For one vet, working through one of the deadliest viruses known to man is no deterrent to saving dogs....
When the stability of your country is under the threat of the Ebola virus, unfortunately international animal welfare can take a back seat. Despite being one of the very few vets in Sierra Leone, Dr Gudush Jalloh is dedicating himself to the welfare of dogs in the country. Thankfully, WVS are able support Dr Jalloh through sending him veterinary supplies that are essential to their welfare.
Over the years WVS supported Dr Jalloh by sending teams of vets to Freetown just prior to the outbreak. As news reports give grave numbers of the human toll of the Ebola virus in West Africa, (an estimated 7,388 deaths according to the WHO) Dr Jalloh is still tirelessly working with abandoned animals with his organisation, SLAWS or Sierra Leone Animal Welfare Society, located in the capital, Freetown.
Dr Jalloh's family were traditionally nomadic cattle herders of the Fula tribe, but he trained to become a vet in Moscow. It was when his brother died after being bitten by a rabid dog that a young Gudush Jalloh was determined to become a vet. He now lives and works in the capital city, Freetown where he has started a vaccination programme to keep the population of stray dogs under control. But since the outbreak of Ebola in March 2014 working has become extremely difficult under quarantined areas, mass panic, and the risk of infection.
He told us;
"This (the virus) has resulted in serious socio-economic break down. Most activities have halted, the medical system is not working well. People are dying not only as result of Ebola but also from other treatable health problems due to lack of attention. People are afraid of reporting illness as so not to be identified as infected, as there similar signs and symptoms to other diseases."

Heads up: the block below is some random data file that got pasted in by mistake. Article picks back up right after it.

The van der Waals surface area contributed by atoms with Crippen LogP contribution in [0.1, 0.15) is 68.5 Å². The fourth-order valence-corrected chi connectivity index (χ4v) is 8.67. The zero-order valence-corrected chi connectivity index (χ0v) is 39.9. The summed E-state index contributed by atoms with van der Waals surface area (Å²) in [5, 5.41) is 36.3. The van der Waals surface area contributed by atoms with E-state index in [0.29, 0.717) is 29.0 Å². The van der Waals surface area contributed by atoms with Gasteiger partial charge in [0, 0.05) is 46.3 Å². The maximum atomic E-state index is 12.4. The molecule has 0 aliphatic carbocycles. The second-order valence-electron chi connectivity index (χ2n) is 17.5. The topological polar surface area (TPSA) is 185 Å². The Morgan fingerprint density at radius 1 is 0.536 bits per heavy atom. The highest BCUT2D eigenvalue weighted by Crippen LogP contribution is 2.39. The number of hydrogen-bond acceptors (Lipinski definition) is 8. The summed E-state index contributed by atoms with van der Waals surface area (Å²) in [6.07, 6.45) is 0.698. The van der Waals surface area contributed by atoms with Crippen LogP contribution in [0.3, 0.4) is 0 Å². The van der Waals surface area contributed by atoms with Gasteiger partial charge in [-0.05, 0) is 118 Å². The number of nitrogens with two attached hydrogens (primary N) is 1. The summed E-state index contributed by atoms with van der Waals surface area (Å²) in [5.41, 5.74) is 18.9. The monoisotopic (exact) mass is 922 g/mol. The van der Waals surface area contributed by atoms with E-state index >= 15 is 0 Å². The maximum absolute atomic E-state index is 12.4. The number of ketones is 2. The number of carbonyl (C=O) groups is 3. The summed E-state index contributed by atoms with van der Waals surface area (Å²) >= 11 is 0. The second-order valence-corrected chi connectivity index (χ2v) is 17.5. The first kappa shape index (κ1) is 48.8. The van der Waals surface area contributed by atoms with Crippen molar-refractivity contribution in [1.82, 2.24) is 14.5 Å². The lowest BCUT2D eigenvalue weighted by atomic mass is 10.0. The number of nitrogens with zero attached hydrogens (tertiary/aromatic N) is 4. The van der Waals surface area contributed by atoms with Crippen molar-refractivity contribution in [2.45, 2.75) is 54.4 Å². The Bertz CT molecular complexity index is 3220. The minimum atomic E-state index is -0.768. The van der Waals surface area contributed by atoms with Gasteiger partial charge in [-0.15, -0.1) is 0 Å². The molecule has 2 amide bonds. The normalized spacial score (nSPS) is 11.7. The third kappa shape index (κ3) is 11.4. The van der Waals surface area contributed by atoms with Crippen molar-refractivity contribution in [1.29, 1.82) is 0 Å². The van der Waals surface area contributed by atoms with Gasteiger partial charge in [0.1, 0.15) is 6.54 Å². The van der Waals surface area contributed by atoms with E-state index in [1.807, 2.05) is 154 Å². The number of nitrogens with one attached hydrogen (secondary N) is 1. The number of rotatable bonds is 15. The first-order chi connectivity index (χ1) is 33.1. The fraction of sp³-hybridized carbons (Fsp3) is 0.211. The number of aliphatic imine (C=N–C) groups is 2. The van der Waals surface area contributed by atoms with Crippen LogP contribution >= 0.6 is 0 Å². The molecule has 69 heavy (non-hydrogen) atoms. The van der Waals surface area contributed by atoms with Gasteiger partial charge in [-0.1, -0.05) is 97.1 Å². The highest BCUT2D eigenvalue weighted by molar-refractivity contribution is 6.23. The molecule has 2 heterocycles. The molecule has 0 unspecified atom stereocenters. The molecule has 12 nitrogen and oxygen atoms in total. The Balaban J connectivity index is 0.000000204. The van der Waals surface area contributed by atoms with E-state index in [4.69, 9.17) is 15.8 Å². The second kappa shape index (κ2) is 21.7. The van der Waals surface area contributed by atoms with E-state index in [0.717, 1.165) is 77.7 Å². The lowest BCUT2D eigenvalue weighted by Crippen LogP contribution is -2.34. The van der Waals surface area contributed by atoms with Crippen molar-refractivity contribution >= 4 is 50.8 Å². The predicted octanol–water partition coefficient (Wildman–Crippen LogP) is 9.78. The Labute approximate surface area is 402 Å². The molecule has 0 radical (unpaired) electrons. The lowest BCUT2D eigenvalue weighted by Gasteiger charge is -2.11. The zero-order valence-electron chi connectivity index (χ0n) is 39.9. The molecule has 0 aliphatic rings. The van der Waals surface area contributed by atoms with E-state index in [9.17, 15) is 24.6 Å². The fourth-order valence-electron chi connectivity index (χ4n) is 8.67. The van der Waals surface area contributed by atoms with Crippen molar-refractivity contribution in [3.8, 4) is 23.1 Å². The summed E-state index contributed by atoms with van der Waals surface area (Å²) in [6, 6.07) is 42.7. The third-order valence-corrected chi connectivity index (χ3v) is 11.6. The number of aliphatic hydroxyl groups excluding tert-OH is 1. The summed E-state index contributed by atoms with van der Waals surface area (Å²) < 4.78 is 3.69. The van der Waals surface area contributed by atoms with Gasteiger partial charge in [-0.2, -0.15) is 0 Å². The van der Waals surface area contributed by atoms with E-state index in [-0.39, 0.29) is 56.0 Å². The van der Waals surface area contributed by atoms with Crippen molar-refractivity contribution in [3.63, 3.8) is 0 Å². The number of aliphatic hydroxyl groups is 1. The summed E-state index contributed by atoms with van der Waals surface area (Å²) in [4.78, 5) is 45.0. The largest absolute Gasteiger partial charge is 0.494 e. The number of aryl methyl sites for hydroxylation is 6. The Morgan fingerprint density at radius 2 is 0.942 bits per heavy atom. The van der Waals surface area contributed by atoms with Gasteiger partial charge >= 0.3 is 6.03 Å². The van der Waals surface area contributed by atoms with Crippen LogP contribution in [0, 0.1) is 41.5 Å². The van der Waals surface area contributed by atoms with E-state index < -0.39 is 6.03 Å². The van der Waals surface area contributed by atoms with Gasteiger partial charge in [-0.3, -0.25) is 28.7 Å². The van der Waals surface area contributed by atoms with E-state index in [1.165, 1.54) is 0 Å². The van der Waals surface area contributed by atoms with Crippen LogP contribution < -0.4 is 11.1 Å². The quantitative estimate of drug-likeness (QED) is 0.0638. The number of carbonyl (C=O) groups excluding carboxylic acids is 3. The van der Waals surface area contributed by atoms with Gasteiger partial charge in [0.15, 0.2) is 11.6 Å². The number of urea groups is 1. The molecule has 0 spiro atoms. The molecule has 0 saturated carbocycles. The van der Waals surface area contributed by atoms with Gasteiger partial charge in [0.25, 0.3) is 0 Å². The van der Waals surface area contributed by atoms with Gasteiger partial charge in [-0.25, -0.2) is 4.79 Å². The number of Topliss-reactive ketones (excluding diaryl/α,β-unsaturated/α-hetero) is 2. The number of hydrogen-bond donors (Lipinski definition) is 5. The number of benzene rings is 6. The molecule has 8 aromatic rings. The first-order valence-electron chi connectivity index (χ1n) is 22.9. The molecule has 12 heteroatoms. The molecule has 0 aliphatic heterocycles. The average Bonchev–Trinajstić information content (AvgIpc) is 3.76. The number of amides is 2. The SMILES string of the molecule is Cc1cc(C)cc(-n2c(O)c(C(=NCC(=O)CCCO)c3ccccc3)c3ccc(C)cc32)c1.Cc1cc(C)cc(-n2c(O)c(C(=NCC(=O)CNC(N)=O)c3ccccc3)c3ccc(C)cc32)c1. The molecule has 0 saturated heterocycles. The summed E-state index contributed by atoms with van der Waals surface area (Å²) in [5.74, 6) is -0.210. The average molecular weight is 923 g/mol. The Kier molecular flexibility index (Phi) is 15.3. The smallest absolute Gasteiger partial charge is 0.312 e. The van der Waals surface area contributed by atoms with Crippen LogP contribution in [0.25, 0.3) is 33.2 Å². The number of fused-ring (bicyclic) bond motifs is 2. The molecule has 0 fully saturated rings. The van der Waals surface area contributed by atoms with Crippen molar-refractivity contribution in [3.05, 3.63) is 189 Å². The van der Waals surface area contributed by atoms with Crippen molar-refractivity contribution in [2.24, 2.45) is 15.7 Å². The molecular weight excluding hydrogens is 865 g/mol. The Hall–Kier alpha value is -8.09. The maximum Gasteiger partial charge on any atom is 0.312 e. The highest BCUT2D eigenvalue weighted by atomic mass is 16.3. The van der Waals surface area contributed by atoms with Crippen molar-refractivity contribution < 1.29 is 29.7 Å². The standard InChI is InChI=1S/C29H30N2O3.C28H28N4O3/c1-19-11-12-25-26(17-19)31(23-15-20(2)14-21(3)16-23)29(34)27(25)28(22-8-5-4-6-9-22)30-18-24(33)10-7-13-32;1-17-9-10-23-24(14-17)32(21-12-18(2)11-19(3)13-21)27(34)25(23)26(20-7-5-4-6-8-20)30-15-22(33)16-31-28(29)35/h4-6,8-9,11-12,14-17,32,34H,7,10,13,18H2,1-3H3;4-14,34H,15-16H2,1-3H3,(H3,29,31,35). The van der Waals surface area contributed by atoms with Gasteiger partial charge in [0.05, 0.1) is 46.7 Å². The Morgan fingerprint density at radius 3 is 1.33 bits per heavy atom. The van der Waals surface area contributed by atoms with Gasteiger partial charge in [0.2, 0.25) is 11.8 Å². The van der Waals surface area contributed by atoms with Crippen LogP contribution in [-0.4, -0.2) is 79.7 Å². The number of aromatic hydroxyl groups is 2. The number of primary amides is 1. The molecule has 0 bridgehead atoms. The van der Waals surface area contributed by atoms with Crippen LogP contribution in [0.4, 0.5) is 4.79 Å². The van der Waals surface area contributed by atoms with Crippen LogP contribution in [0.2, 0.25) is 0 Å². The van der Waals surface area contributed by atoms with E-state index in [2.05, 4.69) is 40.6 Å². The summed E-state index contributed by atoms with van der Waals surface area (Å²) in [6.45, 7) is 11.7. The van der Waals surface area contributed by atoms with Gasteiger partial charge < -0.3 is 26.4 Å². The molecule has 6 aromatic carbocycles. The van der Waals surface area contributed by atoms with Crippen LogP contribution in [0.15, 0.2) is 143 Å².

But the impact on animals is also critical. As a vet he is fighting against misinformation that dogs are transmitting the disease. As a result to this dogs are being slaughtered.
In the climate of fear, the dogs of a village nurse who was diagnosed with the disease were all butchered. People are resorting to killing scores of dogs to prevent transmission of the virus by the dog.
Due to the panic, dogs are being left to roam and are not being quarantined as they previously were. There are a huge number of stray street dogs in Sierra Leone, around 250 000. This is creating a wider knock-on effect with rising rabies reports. Infected dog bites can be fatal to humans without the right treatments. Previously WVS was able to assist Dr Jalloh with rabies vaccinations, treating stray dogs in outreach clinics before the outbreak in March. Now WVS continue to supply him with parcels of antibiotics, surgical gloves, syringes and bandages amongst other life saving supplies.
"We are also worried about a massive rabies outbreak. And in this situation all animals are affected indirectly or directly. We are trying to get to communities talking to people. The situation is slowly getting better, but it is very unpredictable, one day seems good then the other seems bad. We can’t do a lot of traveling, as there are restrictions on travelling if you have to move you must have a pass."
We asked Dr Jalloh if it was hard to make people care about animals in the current situation?
"It is very difficult because when the human situation is compromised. The good thing about this country over the years of work is the perception is changing. There are a lot of organisations helping the human side, but there are no animal organisations on the ground here."
We need your help to keep helping animal welfare heroes like Dr Jalloh. The need for your support is greater then ever. We have a constant demand for veterinary supplies, from treatments and dressings to surgical equipment. Find out if you have supplies we can use. Or you can make a difference by giving either a one-off donation or you can sign up to give regular donations.